A few days before the death of Maulana Wahiduddin Khan, last week, his family circulated a video. It was of Maulana revealing the ‘final discovery’ of his long life: “Positive thinking,” Maulana declared, “is the greatest virtue in life.” He urged his family and followers not to harbour a single negative thought towards anyone.
It was clear when this video was circulated that the end of Maulana’s 96-year life was near. The end came on April 21, just four months after Maulana was awarded Padma Vibhushan, India’s second-highest civilian award. The award was bestowed on Maulana for his exceptional services to spirituality in India.
It is not a coincidence that the names of two ‘Khansahibs’ stand out in recent decades, as recipients of India’s two highest civilian honours. The other is a Bharat Ratna. In the history of modern India, Bharat Ratna has also been conferred on one Khansahib. That Khansabib was of course Khan Abdul Ghaffar Khan — commonly known in India as the ‘Frontier Gandhi’.
If my memory serves me well, in 1987, when Khan Abdul Ghaffar Khan was awarded Bharat Ratna, there were only 18 other recipients of that award since 1947. That shows how rare it is for Bharat Ratna to be conferred on anyone.
Commonalities with Khan Abdul Ghaffar Khan
The comparison of Maulana Wahiduddin Khan to Khan Abdul Ghaffar Khan is not out of place. For one, there is the Gandhian connection. Like Ghaffar Khan, Wahiduddin Khan has remained committed to and implemented in his life the Gandhian philosophy of non-violence. Maulana Wahiduddin Khan was unique in developing and living by a philosophy of Islamic pacifism. One can also say that Ghaffar Khan, like Wahiduddin Khan after him, was a model of positivity.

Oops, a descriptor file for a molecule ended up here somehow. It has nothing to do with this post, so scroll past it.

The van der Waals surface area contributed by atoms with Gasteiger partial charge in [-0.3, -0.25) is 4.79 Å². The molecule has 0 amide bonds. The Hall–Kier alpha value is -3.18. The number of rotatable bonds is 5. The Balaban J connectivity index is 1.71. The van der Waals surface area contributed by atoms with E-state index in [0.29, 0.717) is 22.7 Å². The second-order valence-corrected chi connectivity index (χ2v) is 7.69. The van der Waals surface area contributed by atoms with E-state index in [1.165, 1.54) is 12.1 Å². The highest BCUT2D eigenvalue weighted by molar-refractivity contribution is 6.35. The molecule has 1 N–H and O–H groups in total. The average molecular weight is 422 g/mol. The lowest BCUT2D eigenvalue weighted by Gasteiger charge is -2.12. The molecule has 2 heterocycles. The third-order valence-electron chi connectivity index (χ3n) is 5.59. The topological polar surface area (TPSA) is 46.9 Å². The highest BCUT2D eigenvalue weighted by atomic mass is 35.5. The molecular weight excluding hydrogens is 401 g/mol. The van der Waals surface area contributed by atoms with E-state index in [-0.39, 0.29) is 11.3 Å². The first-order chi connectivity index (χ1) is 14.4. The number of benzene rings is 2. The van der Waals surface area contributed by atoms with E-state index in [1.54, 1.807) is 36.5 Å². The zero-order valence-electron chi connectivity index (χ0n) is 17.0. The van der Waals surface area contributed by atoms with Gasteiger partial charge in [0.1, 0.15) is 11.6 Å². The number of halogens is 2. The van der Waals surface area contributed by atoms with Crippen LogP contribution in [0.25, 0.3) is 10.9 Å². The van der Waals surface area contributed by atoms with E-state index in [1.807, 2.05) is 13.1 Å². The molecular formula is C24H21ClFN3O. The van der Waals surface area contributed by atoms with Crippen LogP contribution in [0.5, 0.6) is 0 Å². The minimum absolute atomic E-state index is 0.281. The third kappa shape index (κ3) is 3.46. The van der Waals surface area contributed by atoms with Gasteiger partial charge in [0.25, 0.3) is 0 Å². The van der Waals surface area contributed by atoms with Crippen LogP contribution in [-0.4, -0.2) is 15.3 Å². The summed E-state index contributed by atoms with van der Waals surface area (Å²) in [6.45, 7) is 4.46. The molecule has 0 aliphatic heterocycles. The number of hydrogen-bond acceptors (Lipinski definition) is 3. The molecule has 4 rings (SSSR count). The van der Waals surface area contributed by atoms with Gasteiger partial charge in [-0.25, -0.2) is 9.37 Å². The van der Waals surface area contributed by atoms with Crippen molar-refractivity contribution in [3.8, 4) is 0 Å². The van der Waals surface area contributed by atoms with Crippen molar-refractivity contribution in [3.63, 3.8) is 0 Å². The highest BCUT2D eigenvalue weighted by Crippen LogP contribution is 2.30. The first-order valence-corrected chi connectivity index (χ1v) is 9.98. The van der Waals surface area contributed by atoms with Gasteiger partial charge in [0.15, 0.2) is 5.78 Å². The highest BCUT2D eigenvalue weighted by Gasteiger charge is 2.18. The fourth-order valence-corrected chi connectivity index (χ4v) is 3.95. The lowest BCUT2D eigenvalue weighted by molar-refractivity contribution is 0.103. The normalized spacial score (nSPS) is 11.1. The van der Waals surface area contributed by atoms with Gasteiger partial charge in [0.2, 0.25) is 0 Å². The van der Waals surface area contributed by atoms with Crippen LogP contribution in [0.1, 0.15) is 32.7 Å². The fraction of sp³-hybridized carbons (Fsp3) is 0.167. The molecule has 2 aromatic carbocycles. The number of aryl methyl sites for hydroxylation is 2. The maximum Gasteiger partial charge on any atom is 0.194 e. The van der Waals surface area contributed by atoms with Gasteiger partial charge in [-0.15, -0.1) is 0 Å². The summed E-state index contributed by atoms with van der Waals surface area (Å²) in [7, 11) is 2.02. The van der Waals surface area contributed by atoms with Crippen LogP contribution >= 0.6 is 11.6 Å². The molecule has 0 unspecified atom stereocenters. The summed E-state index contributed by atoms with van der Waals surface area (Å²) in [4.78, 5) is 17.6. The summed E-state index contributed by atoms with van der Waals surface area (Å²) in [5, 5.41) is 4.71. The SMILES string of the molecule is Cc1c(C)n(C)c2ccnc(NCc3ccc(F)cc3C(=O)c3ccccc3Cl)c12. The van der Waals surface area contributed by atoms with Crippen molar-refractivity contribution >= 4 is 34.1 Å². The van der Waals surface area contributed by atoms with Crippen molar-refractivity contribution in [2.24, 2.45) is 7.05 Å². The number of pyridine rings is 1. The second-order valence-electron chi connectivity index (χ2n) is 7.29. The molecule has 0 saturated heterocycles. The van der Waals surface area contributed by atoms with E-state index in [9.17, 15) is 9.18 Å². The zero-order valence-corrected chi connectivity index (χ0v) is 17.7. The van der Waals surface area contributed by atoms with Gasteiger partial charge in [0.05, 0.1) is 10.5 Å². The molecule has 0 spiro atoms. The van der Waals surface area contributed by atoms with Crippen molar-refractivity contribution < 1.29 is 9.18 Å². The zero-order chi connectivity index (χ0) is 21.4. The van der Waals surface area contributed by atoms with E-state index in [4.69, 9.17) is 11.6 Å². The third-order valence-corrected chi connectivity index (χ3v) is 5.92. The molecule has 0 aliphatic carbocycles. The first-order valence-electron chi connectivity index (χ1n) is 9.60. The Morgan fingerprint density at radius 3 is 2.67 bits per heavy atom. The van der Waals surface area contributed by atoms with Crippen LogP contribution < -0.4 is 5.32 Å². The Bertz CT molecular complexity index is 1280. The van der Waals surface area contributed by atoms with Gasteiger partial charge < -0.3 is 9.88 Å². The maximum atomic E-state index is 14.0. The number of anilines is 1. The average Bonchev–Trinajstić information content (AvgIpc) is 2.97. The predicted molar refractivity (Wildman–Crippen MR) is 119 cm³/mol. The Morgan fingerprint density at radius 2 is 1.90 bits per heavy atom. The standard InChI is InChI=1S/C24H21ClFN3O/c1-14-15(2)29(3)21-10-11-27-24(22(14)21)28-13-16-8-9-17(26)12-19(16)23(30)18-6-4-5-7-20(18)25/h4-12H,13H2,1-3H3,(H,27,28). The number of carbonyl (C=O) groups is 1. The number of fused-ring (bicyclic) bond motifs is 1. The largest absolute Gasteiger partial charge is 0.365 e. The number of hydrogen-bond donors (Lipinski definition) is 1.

I have been lucky enough to know the families of both Ghaffar Khan and Wahiduddin Khan pretty well. It is difficult to comprehend the degree to which Ghaffar Khan must have felt the pain of Partition. Still, once it came about, and Pakistan came into existence, Ghaffar Khan did not harbour a single negative thought towards Pakistan. This was in spite of the fact that he probably spent more years in prison and exile after the creation of Pakistan, than before it.
His daughter Mehr Taj was not so magnanimous. “The British used to respect my father,” she told me on more than one occasion. “His mistreatment at the hands of Pakistan was far greater than that meted out to him by the British.”
So in their pacifism and in their positivity, the two Khansahibs were remarkably similar. What about the Pashtoon connection? Bacha Khan’s whole life was dedicated to the service of the Pashtoons. Wahiduddin Khan’s commitment, as the Maulana title indicates, has been to spirituality as opposed to his ethnicity.
Still, when Maulana would meet anyone from Afghanistan, or from the Frontier, he would be quick to point out that his ancestors also were from those parts. “My forefathers hailed from Swat.” Maulana would set considerable store by his Pashtoon heritage.
It was the time of Nawabates in India, when Maulana Wahiduddin Khan’s ancestors came from Swat to Jaunpur, in what is now Uttar Pradesh in northern India. Like most other Nawabs, the Nawab of Jaunpur was a Pashtoon. It was only natural that Pashtoons should come from the frontier areas, to bolster the rule of their kinsmen. Maulana’s ancestor was one of these.
Maulana’s family later settled in Azamgarh, close to Jaunpur. Maulana received his early Islamic education from the relatively progressive Islahi madrasa in Azamgarh, founded by Allama Shibli Naumani. In contemporary sciences — a forte of Maulana Wahiduddin Khan — he was self-taught. “People think of me as a master type of person,” Maulana would observe. “In fact, I am a pure mulla.”